Young woman driving while using Snapchat to take photo while driving

Snapchat, the popular social media app, has received several lawsuits in the past due to one controversial photo filter. It’s called the Speed Filter. It shows a speedometer, just like the one in every motor vehicle on the road today. The issue? Many believe it leads to problems involving young people, speeding, and fatal car crashes. A very recent court case was filed on May 4th, 2021, about this exact Snapchat filter. But is Snapchat at fault for distracted driving? Let’s take a closer look.

Snapchat’s History of Legal Issues

Surprisingly, this isn’t the first time Snapchat has found itself in hot water over the Speed Filter. In 2015, a family filed a lawsuit against Snapchat and the driver, Christal McGee, who hit them while using it. Shortly after the 100-mph crash, McGee posted a photo captioned, “Lucky to be alive,” from the back of an ambulance.

In 2016, a 22-year-old and his 19-year-old passenger caused a fatal accident while using the Snapchat Speed filter. Both died, and they also killed a mother and her two children.

In the past, courts have sided with Snapchat in these feuds, citing the 1996 Communications Decency Act. This act says, “No provider or user of an interactive computer service shall be treated as the publisher or speaker of any information provided by another information content provider.”

Essentially, SNAP Inc. doesn’t produce the filters (users create, publish, and distribute them across the platform). So they can’t be held responsible for the consequences of the filters. Additionally, Snapchat can’t be held liable for users’ actions while using the platform, like distracted driving leading to a car crash.

Distracted Driving Laws in Florida

In Florida, distracted driving laws are pretty comparable to the rest of the US. Recently, however, Governor De Santis signed into law more aggressive legislation to combat distracted driving. We likely don’t have to remind you of how much of a problem this is in our state.

Despite the strict rules laid out in the law, enforcement is typically low, and the results have been disappointingly ineffective. Still, drivers distracted by their phones is a long-running issue in need of solving.

You may be wondering what exactly counts as distracted driving. According to the NHTSA, distracted driving is “any activity that diverts your attention from driving.” This includes eating, drinking, changing temperature controls or music selections, doing your makeup, and of course using your phone. It’s no surprise that sending photos on Snapchat behind the wheel is distracted driving.

There’s an interesting development that we’re seeing with these Snapchat cases. The responsibility is on the distracted driver, not the manufacturer of the distraction. Time and time again, the onus of responsibility for distracted driving accidents falls on the driver.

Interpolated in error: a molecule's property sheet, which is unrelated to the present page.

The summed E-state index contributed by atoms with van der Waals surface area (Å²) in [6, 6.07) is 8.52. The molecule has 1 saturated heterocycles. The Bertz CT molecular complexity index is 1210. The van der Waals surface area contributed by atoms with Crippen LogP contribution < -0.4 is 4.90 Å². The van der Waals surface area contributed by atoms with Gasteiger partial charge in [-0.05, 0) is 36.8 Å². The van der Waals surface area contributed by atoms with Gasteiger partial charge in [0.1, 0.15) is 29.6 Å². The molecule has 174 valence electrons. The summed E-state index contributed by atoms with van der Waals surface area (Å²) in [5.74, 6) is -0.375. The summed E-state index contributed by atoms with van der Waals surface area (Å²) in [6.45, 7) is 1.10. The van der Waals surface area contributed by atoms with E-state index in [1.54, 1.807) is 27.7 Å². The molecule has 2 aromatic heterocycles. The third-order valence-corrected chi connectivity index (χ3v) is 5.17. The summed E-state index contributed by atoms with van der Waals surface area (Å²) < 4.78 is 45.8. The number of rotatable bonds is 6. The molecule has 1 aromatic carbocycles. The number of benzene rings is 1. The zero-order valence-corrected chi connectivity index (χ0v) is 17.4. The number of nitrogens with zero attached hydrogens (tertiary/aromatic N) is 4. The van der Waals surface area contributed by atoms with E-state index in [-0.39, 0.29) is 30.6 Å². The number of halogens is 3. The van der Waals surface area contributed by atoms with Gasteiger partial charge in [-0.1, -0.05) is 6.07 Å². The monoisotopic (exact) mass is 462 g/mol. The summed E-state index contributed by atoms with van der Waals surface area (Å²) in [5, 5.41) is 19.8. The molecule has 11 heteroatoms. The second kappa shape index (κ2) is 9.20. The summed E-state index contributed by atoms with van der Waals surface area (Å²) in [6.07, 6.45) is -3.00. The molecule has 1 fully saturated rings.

How to Avoid Distracted Driving Accidents

In this age of technology, it can be hard to set aside distractions for the duration of a drive. There are a number of simple habits that can help to keep the roads safer:

  • Keep two hands on the wheel. Don’t try to multi-task. Use handsfree communication if you must and try to use controls on your steering wheel. Keeping both hands on the wheel can deter you from distracting yourself.
  • Handle distractions when stopped. Distracted driving is a moving violation, meaning it’s illegal to do while the car is moving. You can answer texts at red lights (while staying alert), but it’s safest to wait until you reach your destination. There’s no shame in pulling over to a safe location to handle distractions as well!
  • Allow passengers to help you. If you’re driving with others, allow them to help you handle your distractions, like selecting music or responding to texts. Letting someone else be the DJ or navigator can also make it a more enjoyable drive for everyone.
  • Pay close attention to other drivers. A distracted driver poses a threat not only to themselves, but to others as well. Be aware of the surrounding drivers and take extra care around drivers who aren’t focused. We’ve got more on how to spot a distracted driver here.

We can prevent distracted driving with a small dose of care and attention. The next time you’re on the road, be proactive in avoiding distractions to keep everyone just a bit safer. And definitely don’t try to hit 100 mph speeds for a social media post.

Contact the Distracted Driving Attorneys at Brooks Law Group

If you’re injured in an accident by a distracted driver, call the distracted driving lawyers of Brooks Law Group. We’ll fight for the compensation you deserve after the negligence of another. You don’t have to go it alone. Contact us for a free case review today.

Steve was born in New Orleans, Louisiana. As was the practice for new doctors his father worked day and night during his medical residency at Charity Hospital there. Steve comes from a long line of doctors. His father, his grandfather, his great grandfather, even two uncles were all specialists and/or surgeons in their chosen medical specialties, including internal medicine specialist, obstetrics / gynecology, neurosurgery and general practice / surgery. His great-great grandfather was the Surgeon General of Ohio during the Civil War.